7. The drafters of the report, who have never been involved in negotiating or implementing the Joint Comprehensive Plan of Action, have evidently underestimated, in fact taken for granted, Iran's IAEA-verified full compliance with its Plan of Action commitments. They have further brushed aside the globally acknowledged shortcomings with respect to the impact of sanctions-lifting provisions of the resolution and its annex A. At the same time, the report has failed to note Iran's clearly stated positions contained in document S/2015/550 and has also disproportionately exaggerated unverified allegations of Iran's conduct vis-à-vis certain provisions of annex B by passing extralegal judgments even outside the scope of the resolution and its annexes.
8. The report has chosen to ignore or explain away Iran's grievances regarding the effective non-performance by certain Joint Comprehensive Plan of Action participants. The report has, instead, explained those failures away by stating that implementation challenges exist for any agreement, let alone one as comprehensive and complex as this Plan of Action. This selective approach has made the report one-sided and unbalanced. The drafters of the report were expected to urge the United States, and the E3/EU+3 as a whole, to implement their sanctions-lifting commitments under the Plan of Action.
9. In sharp contrast to the Joint Comprehensive Plan of Action, the report has repeated and elaborated, in detail, three instances of Iran's alleged conduct visa-vis certain provisions of annex B, mostly based on information received from open sources or from one particular Security Council Member State, without much regard for Iran's view on each allegation. The report's proclamation of the intention to pursue these allegations signals the continuation of pre-Plan of Action attitudes based on pre-disposition, hostility and disinformation. While we had hoped to count the Secretariat among the proponents of the Plan of Action, this proclivity would not help advance the goals of this major deal.
10. The Secretariat quotes the United States and the E3, alleging, without even enjoying the support of other Plan of Action participants, that Iran's recent ballistic missile launches were inconsistent with resolution 2231 (2015), and calls upon Iran to avoid such activities because they might potentially "increase tensions in the region". This new concept, coined by the United States and repeated by the drafters of the report, goes beyond the mandate of the Secretary-General and is extraneous to the subject of resolution 2231 (2015). Furthermore, as clearly articulated in the statement of the Islamic Republic of Iran following the adoption of Security Council resolution 2231 (2015) endorsing the Joint Comprehensive Plan of Action (S/2015/550), even the phraseology of annex B of resolution 2231 (2015) with respect to Iran's ballistic missile programme leaves no doubt that Iran's recent launches could not be qualified as being inconsistent with annex B of the resolution, since they are not "designed" to be capable of delivering nuclear warheads. The deliberate addition of the phrase "designed to be" to the wording "capable of delivering nuclear weapons" used in terminated Security Council resolution 1929 (2010), was a deliberate modification following lengthy negotiations in order to exclude Iran's defensive missile programme "designed" exclusively for conventional warheads. The fact that Iran has never been on the path to acquiring nuclear weapons, and is committed by the Plan of Action not to follow such a path, makes the accusations against our conventional missile programme all the more irrelevant and extraneous. This and other wording modifications, and the context of the relevant part of annex B, signify the intention of the Security Council to modify its tone on the missile issue and make it all a non-obligatory invitation to Iran.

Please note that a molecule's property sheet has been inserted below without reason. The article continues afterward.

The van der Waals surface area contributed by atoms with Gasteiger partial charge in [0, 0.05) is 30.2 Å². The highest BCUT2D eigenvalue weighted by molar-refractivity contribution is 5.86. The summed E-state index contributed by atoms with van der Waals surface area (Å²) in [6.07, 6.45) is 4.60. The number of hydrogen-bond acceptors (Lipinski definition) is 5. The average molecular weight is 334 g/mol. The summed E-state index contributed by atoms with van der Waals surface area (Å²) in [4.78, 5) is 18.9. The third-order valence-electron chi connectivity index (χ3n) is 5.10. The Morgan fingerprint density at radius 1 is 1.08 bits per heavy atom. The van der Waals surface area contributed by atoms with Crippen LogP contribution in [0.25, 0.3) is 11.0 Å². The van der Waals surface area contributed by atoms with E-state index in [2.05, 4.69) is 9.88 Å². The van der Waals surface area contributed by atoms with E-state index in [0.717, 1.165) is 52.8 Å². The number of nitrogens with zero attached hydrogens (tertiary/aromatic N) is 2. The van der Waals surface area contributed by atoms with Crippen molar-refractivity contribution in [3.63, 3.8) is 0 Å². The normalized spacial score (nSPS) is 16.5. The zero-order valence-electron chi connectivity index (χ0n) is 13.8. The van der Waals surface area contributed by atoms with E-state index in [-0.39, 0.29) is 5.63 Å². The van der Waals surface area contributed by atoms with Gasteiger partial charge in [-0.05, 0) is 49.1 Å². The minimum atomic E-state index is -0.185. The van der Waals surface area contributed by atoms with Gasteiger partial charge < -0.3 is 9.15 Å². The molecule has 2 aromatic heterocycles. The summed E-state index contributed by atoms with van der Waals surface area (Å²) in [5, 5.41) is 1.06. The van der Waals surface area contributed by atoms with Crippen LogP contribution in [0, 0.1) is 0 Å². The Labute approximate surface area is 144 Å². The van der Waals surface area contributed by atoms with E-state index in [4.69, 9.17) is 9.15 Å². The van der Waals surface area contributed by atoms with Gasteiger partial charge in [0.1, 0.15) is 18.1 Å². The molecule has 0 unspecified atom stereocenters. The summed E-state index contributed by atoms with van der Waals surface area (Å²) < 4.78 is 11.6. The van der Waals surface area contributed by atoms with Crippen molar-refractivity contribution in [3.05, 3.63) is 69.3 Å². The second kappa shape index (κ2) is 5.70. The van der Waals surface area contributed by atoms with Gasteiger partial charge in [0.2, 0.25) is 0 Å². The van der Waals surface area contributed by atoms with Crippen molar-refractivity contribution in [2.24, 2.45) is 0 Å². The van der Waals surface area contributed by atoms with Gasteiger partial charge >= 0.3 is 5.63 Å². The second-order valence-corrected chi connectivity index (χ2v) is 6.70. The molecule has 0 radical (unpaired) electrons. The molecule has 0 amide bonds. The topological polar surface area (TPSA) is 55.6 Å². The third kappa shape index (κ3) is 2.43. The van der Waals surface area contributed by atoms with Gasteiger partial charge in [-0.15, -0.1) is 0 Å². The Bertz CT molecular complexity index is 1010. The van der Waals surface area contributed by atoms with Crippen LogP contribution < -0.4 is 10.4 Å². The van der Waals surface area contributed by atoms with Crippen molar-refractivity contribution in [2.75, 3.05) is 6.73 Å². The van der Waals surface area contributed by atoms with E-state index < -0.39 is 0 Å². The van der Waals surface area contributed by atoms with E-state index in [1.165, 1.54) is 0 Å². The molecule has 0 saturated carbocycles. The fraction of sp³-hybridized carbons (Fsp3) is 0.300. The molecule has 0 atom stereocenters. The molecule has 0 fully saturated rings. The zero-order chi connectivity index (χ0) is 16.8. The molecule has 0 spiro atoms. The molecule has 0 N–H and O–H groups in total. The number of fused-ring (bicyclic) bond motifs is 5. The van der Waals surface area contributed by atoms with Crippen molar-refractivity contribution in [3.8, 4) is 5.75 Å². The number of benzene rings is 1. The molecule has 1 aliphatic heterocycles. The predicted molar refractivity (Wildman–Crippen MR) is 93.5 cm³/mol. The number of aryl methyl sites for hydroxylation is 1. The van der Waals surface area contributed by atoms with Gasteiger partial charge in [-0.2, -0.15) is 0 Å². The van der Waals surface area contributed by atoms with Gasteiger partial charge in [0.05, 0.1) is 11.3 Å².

11. The report seems to suggest that resolution 2231 (2015) has "established" a new "2231 list" of sanctioned entities and individuals. This is dangerously misleading, since resolution 2231 (2015) terminated all previous resolutions, including by delisting many entities and individuals listed under those resolutions. Those remaining entities and individuals from previous resolutions — never accepted by Iran, as also set out in document S/2015/550 — are set to be delisted no later than eight years after Implementation Day, and earlier in all likelihood.
12. We did convey our views to the Secretariat in time to remedy the above-mentioned deficiencies and avoid undermining the Joint Comprehensive Plan of Action. Producing a factual, balanced and relevant report, particularly by not justifying the globally recognized deficiencies in the fulfilment of sanctions -lifting obligations, and refraining from commenting on regional issues, which are absolutely extraneous to the letter and spirit of the resolution and its annexes, could have led to a forward-looking and constructive report that could have best served the Plan of Action against the existing challenges. It is unfortunate that the drafters of the report persisted in their biased approach and chose not to act within their clear mandate.
I would be grateful if you could have the present letter brought to the attention of the members of the Security Council before the scheduled meeting to consider the report and have it reflected in the proceedings of the meeting, as well as circulated as a document of the Security Council.
(Signed) Gholamali Khoshroo
|This document has been published on 01Sep16 by the Equipo Nizkor and Derechos Human Rights. In accordance with Title 17 U.S.C. Section 107, this material is distributed without profit to those who have expressed a prior interest in receiving the included information for research and educational purposes.|